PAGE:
In the case of a job-related injury, you must immediately report your injury to your employer or their Worker’s Compensation representative (usually the Human Resources Department). The report should be orally as well as in writing. In the case of an after-the-accident hospitalization or incapacitation, the incident must be reported within 30 days.

In the case of my injury, who provides and directs my medical treatment?

Your employer’s represented insurance company will be responsible for ordering, providing and directing medical treatment. In certain cases, the employee may petition the NC Worker’s Compensation Commission (NCW Commission) to change physicians if there are grounds and a good cause. It should be noted that payments to any changed physician is not guaranteed unless written permission has been previously granted.

If I am to be out of work long-term, how will I be compensated?

After a specific waiting period, payments will be made on a weekly basis (and in some cases a monthly basis). The amount an injured worker may receive will not exceed $978.00 per week (generally 66 2/3% of the worker’s average weekly wage). It should also be noted that the amounts may change as per the NCWC Commission. Furthermore, an employee is eligible for receive lost-time benefits until they are able to return to work.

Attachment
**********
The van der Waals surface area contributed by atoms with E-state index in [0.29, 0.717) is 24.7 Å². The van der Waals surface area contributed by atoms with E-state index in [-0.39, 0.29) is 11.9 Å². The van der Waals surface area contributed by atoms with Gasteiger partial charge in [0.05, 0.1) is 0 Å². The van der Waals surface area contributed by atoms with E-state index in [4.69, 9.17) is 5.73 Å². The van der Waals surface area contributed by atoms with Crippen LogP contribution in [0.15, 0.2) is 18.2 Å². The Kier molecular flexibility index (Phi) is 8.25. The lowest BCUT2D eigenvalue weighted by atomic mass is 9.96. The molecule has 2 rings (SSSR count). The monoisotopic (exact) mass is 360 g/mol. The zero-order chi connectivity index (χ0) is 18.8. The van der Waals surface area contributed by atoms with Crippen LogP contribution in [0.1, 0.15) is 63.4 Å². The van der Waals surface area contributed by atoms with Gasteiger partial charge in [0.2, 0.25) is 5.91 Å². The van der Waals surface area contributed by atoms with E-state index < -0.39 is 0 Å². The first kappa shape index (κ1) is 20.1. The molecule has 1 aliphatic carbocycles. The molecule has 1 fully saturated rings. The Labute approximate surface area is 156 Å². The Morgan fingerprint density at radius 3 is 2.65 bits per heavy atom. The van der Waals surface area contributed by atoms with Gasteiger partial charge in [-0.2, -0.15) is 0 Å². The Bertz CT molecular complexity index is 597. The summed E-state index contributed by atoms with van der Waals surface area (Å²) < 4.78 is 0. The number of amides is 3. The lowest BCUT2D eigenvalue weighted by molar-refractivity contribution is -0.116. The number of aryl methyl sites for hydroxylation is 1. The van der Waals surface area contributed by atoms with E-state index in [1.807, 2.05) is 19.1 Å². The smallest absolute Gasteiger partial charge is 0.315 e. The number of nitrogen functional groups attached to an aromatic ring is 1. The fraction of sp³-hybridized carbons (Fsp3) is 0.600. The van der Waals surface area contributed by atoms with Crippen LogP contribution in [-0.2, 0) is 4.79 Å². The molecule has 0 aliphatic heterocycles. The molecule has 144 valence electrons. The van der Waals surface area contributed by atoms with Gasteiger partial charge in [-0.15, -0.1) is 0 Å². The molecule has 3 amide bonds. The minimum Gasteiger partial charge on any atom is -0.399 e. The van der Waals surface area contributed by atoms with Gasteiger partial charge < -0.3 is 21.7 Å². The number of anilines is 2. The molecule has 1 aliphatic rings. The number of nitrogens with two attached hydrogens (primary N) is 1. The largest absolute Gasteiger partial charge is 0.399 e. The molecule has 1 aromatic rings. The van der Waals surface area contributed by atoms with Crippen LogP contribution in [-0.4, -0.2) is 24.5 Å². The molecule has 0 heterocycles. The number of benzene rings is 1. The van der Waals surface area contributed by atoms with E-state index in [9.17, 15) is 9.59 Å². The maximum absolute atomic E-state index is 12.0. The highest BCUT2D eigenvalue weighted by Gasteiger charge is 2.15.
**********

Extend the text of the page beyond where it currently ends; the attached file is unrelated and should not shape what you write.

What will happen my claim is denied?

Under North Carolina’s Workers’ Compensation Act, Section 97-18(c), you must be notified by mail within 14 days of your injury being reported. Furthermore, you may be notified if there are any claim discrepancies or if any if further information may be needed. If you receive notification that your workers’ compensation claim has been denied, you will receive a denial notice. Within the notice will be the name of your employer’s insurer, and the specific reason(s) why your claim was denied. At that time, you can appeal the NCW Commission’s denial decision. (within fourteen days). Next, you will be scheduled for a mediation conference. The conference will include yourself, your legal representative, and your employer’s insurance representative and a mediator (who will decide based on the evidence presented). You may request a hearing before an administrative judge if you disagree with the mediator’s decision.

Will I need legal representation? How do I choose the right lawyer?

As with any type of injury, it is always advised to seek legal representation. The North Carolina State Bar certifies “Worker’s Compensation Specialist” lawyers who must complete several requirements which include training, experience in worker’s compensation laws, as well as a comprehensive exam which details the requirements of North Carolina’s Compensation laws. Once the attorney has completed these requirements then they will be considered a Board-Certified Specialist in NC Compensation law. Presently, there are only 150 attorneys who possess this certification in the state of North Carolina. When choosing an attorney, it is important that you consider hiring one of these certified specialists.

As these are just five important facts regarding worker’s compensation there is so much more an employee should know in the case of an on-the-job injury. If you are injured, or just want to learn more about Worker’s Compensation laws and requirements visit

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